Safety Walk Fine Alternative to Driving Escort
TO THE EDITORS:
I'm writing in response to Marion B. Gammill's and Jeannette Vargas' editorial (March 8 Crimson) which suggested that although Safety Walk is a good idea, it merely allows the University to shirk from the responsibility of providing the transportation Harvard-Radcliffe students expect for $20,000.
As far as I can tell, this has not been the case at all. Having both walked and dispatched for Safety Walk. I sincerely encourage members of the community to consider using the walking escort service, especially if they have a relatively short distance they might have otherwise walked alone, or if they are in a hurry and do not have time to wait for the driving escort.
The driving escort dispatchers do not refer calls to Safety Walk unless both dispatchers consider the distance to be manageable by foot. Safety Walk dispatchers also take into consideration whether we have a walking team nearby, and we almost always do.
Safety Walk provides members of the community two walking companions: a man and a woman. As a threesome, a Safety Walk group should discourage all but the most desperate of potential attackers. Safety Walk teams carry flashlights, whistles and, most importantly, walkie-talkies that can relay emergencies within seconds to the HUPD control center. Safety Walk volunteers are easily recognizable in their bright orange jackets, in addition to their prominently displayed Harvard IDs.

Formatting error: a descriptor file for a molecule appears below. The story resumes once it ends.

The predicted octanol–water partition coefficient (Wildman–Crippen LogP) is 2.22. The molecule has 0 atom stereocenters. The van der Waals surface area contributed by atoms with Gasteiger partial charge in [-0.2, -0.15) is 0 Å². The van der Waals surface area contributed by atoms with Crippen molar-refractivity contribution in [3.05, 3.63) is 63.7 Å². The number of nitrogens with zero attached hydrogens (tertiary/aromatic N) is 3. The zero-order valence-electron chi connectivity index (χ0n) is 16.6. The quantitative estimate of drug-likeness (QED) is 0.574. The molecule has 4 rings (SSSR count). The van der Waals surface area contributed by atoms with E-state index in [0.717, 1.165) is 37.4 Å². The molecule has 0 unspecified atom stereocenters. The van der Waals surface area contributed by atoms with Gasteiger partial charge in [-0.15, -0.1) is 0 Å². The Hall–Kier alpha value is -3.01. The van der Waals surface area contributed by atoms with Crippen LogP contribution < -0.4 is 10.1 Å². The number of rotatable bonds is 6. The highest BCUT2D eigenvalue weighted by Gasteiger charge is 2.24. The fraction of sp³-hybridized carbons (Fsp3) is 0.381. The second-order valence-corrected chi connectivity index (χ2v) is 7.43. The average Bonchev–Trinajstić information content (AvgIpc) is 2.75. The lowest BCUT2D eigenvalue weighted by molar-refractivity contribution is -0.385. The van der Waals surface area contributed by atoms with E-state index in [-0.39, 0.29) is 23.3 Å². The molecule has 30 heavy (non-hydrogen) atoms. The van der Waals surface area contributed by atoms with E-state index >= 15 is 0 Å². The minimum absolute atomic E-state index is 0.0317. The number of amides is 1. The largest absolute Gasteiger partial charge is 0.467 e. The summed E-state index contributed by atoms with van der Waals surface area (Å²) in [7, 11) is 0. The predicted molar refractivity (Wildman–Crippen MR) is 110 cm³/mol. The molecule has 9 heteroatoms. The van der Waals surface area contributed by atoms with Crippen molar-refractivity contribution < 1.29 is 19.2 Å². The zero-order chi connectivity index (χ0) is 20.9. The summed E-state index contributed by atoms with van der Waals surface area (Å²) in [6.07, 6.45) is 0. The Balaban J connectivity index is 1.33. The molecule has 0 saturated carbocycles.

In addition to the safety offered by the walking escort, Safety Walk is fast, responding usually within 10 to 15 minutes. From 10 p.m. to 2 a.m., we have three teams moving around the campus. Teams are assigned to the River, the Yard and the Quad--they are always in the vicinity of callers. Dispatchers also try to keep this balance intact by, for example, sending the Quad team down to the Yard area if the Yard team begins walking someone to the Quad. From 2-4, only one team is available, but response time is still reasonable.
If neither safety nor response time is compromised, the only remaining reason for refusing the services of Safety Walk seems one of comfort. Since the inception of Safety Walk, the driving escort has logged significantly fewer requests for rides, but the slack has not been entirely taken up by Safety Walk. Perhaps some of the people no longer calling were those who used the driving escort as a free taxi service--some callers have responded to the driving escort dispatches with the following rejoinders: "I'm not wearing the right shoes," "I'm not wearing a coat," "I've had a long day" and "I've always gotten rides and I want that to continue." The Escort must prioritize, some members of the Harvard community need to travel from the Law School area to across the river; some students need to go from the Dudley Co-Ops to Mather. The major worry, shared by the Escort Service and Safety Walk, is that some individuals who would otherwise take rides are walking alone..
Please don't walk walk alone. That's our basic concern on this end: your safety when you need to be out at night. Danielle Do '94 Safety Walk Dispatcher